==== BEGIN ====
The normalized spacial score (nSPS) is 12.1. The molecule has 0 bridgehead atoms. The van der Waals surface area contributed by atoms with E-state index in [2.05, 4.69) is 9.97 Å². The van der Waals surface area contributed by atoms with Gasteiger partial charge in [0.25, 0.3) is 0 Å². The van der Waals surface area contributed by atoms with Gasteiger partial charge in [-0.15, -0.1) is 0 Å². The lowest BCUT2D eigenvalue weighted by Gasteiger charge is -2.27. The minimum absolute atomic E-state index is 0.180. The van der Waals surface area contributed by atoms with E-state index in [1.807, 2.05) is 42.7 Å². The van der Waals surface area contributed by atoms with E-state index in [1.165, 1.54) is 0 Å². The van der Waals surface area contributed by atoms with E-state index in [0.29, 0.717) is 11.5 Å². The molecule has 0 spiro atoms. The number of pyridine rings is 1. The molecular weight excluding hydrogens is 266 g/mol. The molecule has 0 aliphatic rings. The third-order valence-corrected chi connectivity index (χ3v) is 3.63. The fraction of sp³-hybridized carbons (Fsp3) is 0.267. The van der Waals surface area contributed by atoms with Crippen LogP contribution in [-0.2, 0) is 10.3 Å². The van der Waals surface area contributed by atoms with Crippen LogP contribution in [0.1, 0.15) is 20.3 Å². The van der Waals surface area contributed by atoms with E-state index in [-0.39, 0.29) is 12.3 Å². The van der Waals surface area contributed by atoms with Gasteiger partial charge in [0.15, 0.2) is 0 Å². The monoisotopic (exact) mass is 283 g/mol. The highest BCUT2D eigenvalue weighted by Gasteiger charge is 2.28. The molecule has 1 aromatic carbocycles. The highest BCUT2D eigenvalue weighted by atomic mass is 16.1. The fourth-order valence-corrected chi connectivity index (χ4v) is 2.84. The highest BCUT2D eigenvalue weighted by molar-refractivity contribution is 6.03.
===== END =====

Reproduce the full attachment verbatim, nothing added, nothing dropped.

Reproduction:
The normalized spacial score (nSPS) is 12.1. The molecule has 0 bridgehead atoms. The van der Waals surface area contributed by atoms with E-state index in [2.05, 4.69) is 9.97 Å². The van der Waals surface area contributed by atoms with Gasteiger partial charge in [0.25, 0.3) is 0 Å². The van der Waals surface area contributed by atoms with Gasteiger partial charge in [-0.15, -0.1) is 0 Å². The lowest BCUT2D eigenvalue weighted by Gasteiger charge is -2.27. The minimum absolute atomic E-state index is 0.180. The van der Waals surface area contributed by atoms with E-state index in [1.807, 2.05) is 42.7 Å². The van der Waals surface area contributed by atoms with E-state index in [1.165, 1.54) is 0 Å². The van der Waals surface area contributed by atoms with E-state index in [0.29, 0.717) is 11.5 Å². The molecule has 0 spiro atoms. The number of pyridine rings is 1. The molecular weight excluding hydrogens is 266 g/mol. The molecule has 0 aliphatic rings. The third-order valence-corrected chi connectivity index (χ3v) is 3.63. The fraction of sp³-hybridized carbons (Fsp3) is 0.267. The van der Waals surface area contributed by atoms with Crippen LogP contribution in [-0.2, 0) is 10.3 Å². The van der Waals surface area contributed by atoms with Crippen LogP contribution in [0.1, 0.15) is 20.3 Å². The van der Waals surface area contributed by atoms with E-state index in [-0.39, 0.29) is 12.3 Å². The van der Waals surface area contributed by atoms with Gasteiger partial charge in [0.15, 0.2) is 0 Å². The monoisotopic (exact) mass is 283 g/mol. The highest BCUT2D eigenvalue weighted by Gasteiger charge is 2.28. The molecule has 1 aromatic carbocycles. The highest BCUT2D eigenvalue weighted by atomic mass is 16.1. The fourth-order valence-corrected chi connectivity index (χ4v) is 2.84. The highest BCUT2D eigenvalue weighted by molar-refractivity contribution is 6.03.